We have been home from China a week eating pizza and chicken nuggets and tonight it just wasn't cutting it. We were craving Chinese food.
Before we moved to Missouri we ate Chinese takeout at least once a week. Our neighborhood in Tennessee was lucky enough to have a small Chinese restaurant and they knew us well there. Let me rephrase that: They knew Jenna well there.
We started going there when they first opened and Jenna was only 2 1/2, Ryan's age now that I think of it. I have found that most Asian people love seeing Asian children and our restaurant was no exception. On our first visit they wanted to know where Jenna was from. I told them Hubei and the 2 women working there looked at each other, repeated "Hubei" and shook their heads. Wow! I wondered what that meant. I knew they were from Shanghai so I wondered if they looked down on Hubei because its mostly a rural province.
We ordered our food to eat there and while we were eating one of the women came out and said that girls from Hubei were usually short. I told them thank you, it was good to know that. Unfortunately, someone forgot to tell Jenna that she was destined to be short. She's not tall but she's not the shortest in her class either. But nevertheless, they seemed to forgive her for coming from Hubei and her destiny with a small stature and loved her. Every time we went in I coached her to say "Ni Hao" and she would run in and run behind the counter where they promptly picked her up and took her back into the kitchen. Then back she came where she was presented with chop sticks, a fortune cookie and more often than not, candy.
So tonight we were craving Chinese food and needed to search out a new restaurant. Ross remembered one that my brother Kevin had taken him to last winter and I loaded Jenna and Ryan into the van and we headed off.
I freely admit I had higher hopes than just good Chinese food at the restaurant. I was hoping that the people in the restaurant could talk to Ryan. More importantly, I was hoping he would talk to them.
I have come to realize that Ryan is a very fearful child. He cries over many things, although less now than he did the first 2 weeks. He's terrified of many situations: our small dog, the swimming pool, and especially strangers. In public places that he is unfamiliar with he insists on being carried, not in a "I want my way" but a "I'm terrified and I need you to hold me and protect me" kind of way. I was hoping to maybe get some insight to what he was thinking and feeling.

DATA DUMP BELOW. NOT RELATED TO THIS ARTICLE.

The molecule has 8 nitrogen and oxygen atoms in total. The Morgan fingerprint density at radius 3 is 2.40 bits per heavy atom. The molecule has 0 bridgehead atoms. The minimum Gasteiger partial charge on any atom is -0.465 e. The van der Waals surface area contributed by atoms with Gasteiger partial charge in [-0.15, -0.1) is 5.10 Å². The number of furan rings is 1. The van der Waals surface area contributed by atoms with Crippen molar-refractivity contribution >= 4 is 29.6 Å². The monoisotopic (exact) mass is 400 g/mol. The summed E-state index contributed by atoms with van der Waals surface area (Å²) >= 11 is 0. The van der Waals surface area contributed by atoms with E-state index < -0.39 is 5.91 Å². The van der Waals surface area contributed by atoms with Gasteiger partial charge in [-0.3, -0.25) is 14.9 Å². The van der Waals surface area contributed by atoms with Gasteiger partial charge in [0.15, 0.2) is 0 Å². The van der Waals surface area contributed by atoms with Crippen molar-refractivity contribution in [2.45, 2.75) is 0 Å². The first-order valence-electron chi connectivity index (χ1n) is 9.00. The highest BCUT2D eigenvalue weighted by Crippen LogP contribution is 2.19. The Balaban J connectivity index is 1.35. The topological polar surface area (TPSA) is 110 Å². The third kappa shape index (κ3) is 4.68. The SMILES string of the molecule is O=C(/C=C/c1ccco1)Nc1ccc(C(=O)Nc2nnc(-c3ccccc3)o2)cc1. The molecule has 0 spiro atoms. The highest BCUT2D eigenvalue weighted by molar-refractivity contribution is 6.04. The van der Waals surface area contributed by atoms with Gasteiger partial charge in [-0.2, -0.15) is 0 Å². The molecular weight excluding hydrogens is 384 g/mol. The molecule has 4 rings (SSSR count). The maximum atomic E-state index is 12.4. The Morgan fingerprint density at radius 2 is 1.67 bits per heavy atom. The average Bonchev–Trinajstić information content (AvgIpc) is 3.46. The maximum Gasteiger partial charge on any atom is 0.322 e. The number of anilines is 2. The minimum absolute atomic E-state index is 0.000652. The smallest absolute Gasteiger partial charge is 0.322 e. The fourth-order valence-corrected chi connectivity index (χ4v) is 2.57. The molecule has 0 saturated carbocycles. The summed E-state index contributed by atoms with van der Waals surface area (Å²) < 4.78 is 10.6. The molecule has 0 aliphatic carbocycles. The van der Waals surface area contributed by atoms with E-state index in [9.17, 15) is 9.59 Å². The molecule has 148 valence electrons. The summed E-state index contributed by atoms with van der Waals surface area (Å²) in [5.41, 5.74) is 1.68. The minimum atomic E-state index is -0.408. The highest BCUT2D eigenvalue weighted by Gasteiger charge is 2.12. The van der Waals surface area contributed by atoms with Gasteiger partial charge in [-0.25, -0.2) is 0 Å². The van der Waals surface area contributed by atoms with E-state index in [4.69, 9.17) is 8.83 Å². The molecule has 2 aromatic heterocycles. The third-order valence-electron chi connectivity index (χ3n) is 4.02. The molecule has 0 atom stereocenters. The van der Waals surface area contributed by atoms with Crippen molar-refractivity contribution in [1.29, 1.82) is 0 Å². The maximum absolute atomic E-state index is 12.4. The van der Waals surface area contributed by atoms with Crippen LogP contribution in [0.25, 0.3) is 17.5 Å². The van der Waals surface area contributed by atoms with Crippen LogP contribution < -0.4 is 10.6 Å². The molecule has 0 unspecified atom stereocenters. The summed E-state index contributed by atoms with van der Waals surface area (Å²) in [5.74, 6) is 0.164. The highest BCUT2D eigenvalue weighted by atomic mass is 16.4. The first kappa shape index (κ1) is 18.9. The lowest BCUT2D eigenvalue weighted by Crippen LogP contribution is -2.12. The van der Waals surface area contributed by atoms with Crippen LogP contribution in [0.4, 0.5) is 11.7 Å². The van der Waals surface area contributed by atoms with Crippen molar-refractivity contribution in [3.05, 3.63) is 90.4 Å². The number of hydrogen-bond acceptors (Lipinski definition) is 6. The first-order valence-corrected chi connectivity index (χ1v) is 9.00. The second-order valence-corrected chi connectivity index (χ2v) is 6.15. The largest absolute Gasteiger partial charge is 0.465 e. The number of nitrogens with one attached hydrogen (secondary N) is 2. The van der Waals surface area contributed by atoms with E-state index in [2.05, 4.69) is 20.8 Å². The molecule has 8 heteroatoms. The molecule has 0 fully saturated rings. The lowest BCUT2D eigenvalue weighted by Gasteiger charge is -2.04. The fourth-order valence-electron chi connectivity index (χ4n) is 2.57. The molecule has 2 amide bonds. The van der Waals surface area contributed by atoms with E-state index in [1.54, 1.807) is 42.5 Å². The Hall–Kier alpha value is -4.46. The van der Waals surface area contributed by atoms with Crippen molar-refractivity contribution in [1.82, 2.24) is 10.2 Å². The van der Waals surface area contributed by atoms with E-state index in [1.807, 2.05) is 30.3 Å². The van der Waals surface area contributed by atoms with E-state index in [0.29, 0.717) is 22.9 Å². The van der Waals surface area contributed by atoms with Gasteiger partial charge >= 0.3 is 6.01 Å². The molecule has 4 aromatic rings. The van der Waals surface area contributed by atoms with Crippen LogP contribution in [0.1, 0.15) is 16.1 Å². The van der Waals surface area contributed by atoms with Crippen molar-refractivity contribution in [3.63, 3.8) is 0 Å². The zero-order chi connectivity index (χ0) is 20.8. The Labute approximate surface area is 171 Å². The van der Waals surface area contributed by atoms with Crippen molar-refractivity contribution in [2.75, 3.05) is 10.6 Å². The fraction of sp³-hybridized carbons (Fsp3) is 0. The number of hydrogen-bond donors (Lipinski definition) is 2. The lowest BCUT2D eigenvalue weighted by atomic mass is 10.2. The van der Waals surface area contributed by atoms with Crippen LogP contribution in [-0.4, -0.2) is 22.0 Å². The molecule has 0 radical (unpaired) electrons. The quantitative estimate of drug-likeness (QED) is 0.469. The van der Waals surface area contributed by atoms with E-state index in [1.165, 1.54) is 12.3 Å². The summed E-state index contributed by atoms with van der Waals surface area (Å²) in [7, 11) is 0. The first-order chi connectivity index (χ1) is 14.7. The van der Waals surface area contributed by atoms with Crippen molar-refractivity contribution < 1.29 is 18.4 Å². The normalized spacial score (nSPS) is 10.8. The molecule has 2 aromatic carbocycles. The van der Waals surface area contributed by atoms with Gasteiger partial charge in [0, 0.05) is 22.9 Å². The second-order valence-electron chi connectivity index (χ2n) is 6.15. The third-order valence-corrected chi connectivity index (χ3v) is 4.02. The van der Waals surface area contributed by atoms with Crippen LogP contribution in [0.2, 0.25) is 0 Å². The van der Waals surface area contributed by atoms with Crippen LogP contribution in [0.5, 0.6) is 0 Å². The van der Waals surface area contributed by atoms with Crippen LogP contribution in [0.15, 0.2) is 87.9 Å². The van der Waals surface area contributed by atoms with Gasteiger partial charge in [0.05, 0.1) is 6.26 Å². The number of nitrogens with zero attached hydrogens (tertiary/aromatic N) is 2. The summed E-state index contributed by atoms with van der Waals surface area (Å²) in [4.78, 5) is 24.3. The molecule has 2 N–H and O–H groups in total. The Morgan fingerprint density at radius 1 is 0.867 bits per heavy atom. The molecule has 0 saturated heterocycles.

We entered the restaurant and the staff instantly wanted to know how long they had been in the US and where they were from. Jenna was a little quieter than usual but loved the attention, especially when they told her what a pretty girl she was. I think they were surprised to learn that Ryan was a boy. His cleft lip scar is very faint and not obvious at all. They were even more surprised and excited to learn he had only been here one week. They tried to talk to him in both English and Chinese but he got his "deer in the headlights" look and turned his head and refused to look at them. He gets this look of utter fear and seems to shut down. They were very sweet to him but he wanted no part of it.
I ordered our food and they told me we could wait in a room next to the entrance. While we were in there I held Ryan on my lap and with just the 3 of us he relaxed and we started a kissing game. All 3 of us were kissing each others cheeks, noses, hands. Ryan thought this was so funny and he would giggle and giggle, until one of the women came in and sat down. She tried to talk to him in English and he shut down again. What she told me next was what I have been wondering about the last few days. She told me she thought he had been mistreated before I got him. She thought he seemed extremely frightened and she wondered if it was because the people who took care of him before had been unkind to him. Then she told him in English that he was safe now that he had a mother who loved him very much and would take good care of him.
There has been a thread on the Yahoo list Loving Chinese Children about the new book that just came out, Silent Tears:A Journey of Hope in a Chinese Orphanage by Kay Bratt. Kay volunteered in Chinese orphanage and she talks about the horrors that she and the children there experienced. The discussion on LCC has been about the treatment that our children received before their adoptions and it has made me wonder if Ryan's behaviour was only from the trauma of his adoption or something even larger. Honestly, I had hoped he would speak to the Chinese staff at our new restaurant. I wanted them to ask him if he was happy with his new family and if he had been treated well by his old foster family. I just wanted some insight to his past experience.
But instead he clung desperately to me and buried his head in my neck. Perhaps words weren't necessary after all.
We took our food home and dug in. I found it interesting that the little boy who used chopsticks with great skill when I first got him refused to use chopsticks tonight and insisted on a fork while the rest of us used chopsticks.
But the best surprise was after we all finished and the kids opened their fortune cookies. Trace helped Ryan open his and he handed me Ryan's fortune to me with a smile. It said:
You have a strong desire for a home and your family comes first.
Actually the fortune only got it part right: He had a strong desire for a home and his family has made him first.
5 weeks ago